Even as I searched for the picture to use for this blog post, I came across several naughty (I'm putting it mildly, believe me) jokes referring to mothers-in-law. So, I just gave away one of the nominees. Yes, the mother-in-law.
Coming in close for this competition is the sister-in-law. I know some people may have nominated their brothers, sisters, cousins, and even parents for this. But, hands down, the most popular complaint (especially from women) about relatives they would rather have nothing to do with, revolves around one person: the mother-in-law. I think she should win that award. Now, let's talk.
It is common to hear stories of mothers-in-law not getting along with their daughters-in-law. At the heart of the war is of course the son/husband. Some women are so apprehensive about having a "wicked" mother-in-law that they pray that their husband-to-be's mother has passed away before they get married. Can you imagine? Just for the sake of peace.
I know not all mothers-in-law are wicked, selfish, meddling diabolic creatures (though Nollywood and even Hollywood would have you believe otherwise) who capitalize on the problems that their married children have to push their own agenda, e.g. a wife from a particular tribe, a certain gender of grandchildren (boys, usually, though sometimes oddly enough, they want girls), etc. However, they certainly exist, and we hear more stories of wicked mothers-in-law than the understanding, caring and supportive ones.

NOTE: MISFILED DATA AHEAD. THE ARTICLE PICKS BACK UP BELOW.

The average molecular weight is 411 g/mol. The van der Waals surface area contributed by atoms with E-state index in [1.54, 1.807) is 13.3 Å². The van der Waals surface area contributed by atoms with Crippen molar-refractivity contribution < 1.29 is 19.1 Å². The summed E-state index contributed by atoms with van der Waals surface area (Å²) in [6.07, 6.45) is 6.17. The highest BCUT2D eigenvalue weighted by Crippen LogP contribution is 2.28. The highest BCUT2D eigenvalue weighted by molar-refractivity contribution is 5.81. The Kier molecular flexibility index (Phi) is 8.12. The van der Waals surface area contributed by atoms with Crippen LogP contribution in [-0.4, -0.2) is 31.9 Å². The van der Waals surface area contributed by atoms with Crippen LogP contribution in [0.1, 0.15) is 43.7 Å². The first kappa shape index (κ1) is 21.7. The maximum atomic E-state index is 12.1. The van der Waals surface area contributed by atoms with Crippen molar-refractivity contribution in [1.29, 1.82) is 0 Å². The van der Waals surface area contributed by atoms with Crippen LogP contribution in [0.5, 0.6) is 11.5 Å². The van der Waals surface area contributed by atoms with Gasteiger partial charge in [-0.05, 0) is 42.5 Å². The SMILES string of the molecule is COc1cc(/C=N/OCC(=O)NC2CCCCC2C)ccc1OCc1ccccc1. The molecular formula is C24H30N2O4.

The whole mother-daughter-in-law thing reminds me of senior girls and junior girls in secondary school. Many of us have memories of wicked seniors mistreating us when we were junior girls (or boys). But what I found very fascinating was that many of my mates kept saying that they could not wait to become senior girls so that they could do the same thing, i.e. punish / bully junior girls. And believe me, when they became seniors, they kept their word. Can you imagine?
You would imagine that the ones who had tasted oppression would not want anyone else to experience that kind of torture. But apparently, that was not the plan. Rather, punishing junior girls (or boys) became some sort of rite of passage, something that was passed on from one generation to the other.
I think it's the same thing with mothers-in-law and daughters-in-law. The daughters-in-law complain about the oppression that they suffer from their mothers-in-law. Yet, as soon as they become mothers, and their own children get married, they turn around and do the same thing to their own daughters-in-law. Isn't that crazy?
In a perfect world, each person should treat the other as s/he would want to be treated. But we don't live in a perfect world. As long as there is life, this cycle will continue.
Would you say that mothers-in-law are the most despised relatives? Kindly share your thoughts.